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Discover three of the Locally Managed Marine Areas in southwest Madagascar

Locally Managed Marine Areas (LMMAs) are areas of ocean managed by coastal communities to help protect fisheries and safeguard marine biodiversity.

By establishing dynamic and locally appropriate fisheries management strategies and governance systems, LMMAs enable coastal communities to take control of the management of their local marine resources.

The MIHARI Network was established in 2012 to exchange learning and experiences across the rapidly growing LMMA movement in Madagascar, and now represents over 150 sites, collectively covering over 14% of the island’s inshore seabed.

The first initiative to use the term LMMA was Velondriake in southwest Madagascar, and it was this LMMA that catalysed a locally-led marine conservation revolution across Madagascar’s coastline.

Let us introduce you to three of the other LMMAs in southwest Madagascar where the coastal communities have taken great strides towards sustainable management of their marine resources.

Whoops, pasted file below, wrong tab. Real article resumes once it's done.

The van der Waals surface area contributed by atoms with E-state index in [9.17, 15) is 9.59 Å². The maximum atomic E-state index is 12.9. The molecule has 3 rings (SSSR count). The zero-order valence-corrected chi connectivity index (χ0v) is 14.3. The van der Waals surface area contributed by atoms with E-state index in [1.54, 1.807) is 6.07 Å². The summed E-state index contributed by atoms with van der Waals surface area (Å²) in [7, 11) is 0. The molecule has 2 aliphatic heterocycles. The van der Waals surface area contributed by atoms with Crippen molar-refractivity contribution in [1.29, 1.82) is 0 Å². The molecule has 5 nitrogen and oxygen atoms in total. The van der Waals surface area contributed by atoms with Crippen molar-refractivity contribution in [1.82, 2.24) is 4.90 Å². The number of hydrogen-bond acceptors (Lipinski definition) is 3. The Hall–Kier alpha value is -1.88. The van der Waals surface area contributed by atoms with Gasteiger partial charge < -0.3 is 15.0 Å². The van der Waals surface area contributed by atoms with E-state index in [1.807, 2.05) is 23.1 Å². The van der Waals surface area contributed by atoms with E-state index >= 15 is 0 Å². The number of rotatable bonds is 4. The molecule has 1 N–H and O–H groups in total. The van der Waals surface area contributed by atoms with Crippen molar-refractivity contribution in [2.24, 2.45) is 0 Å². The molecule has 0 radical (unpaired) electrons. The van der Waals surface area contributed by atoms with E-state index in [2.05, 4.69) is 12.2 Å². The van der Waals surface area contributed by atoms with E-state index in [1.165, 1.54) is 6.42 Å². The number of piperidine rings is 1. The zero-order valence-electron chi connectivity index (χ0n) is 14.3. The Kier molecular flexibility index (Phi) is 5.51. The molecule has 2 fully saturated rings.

Mamelo Honko

Mamelo honko literally means “protecting the mangrove” in the Vezo dialect, and this LMMA is primarily focused on mangrove conservation. It was founded in 2010 and the association obtained the management transfer in later that same year.

The Mamelo Honko LMMA has over 800 members from five villages around the Belalanda commune, and is supported by the UK-based NGO is Reef Doctor.

As well as protection of areas of mangrove forest, the association is replanting mangroves in deforested areas called “mangrove nurseries,” and is encouraging local schools and villages to engage in these reforestation activities with them.

This LMMA also supports sustainable alternative livelihood activities such as the “mangrove circuit,” where guides can show visitors different species of plants and animals that live within the mangroves and increase awareness of the importance of these ecosystems.

Philemon Eugène, president of the LMMA Mamelo Honko guiding through out the eMangrove circuit”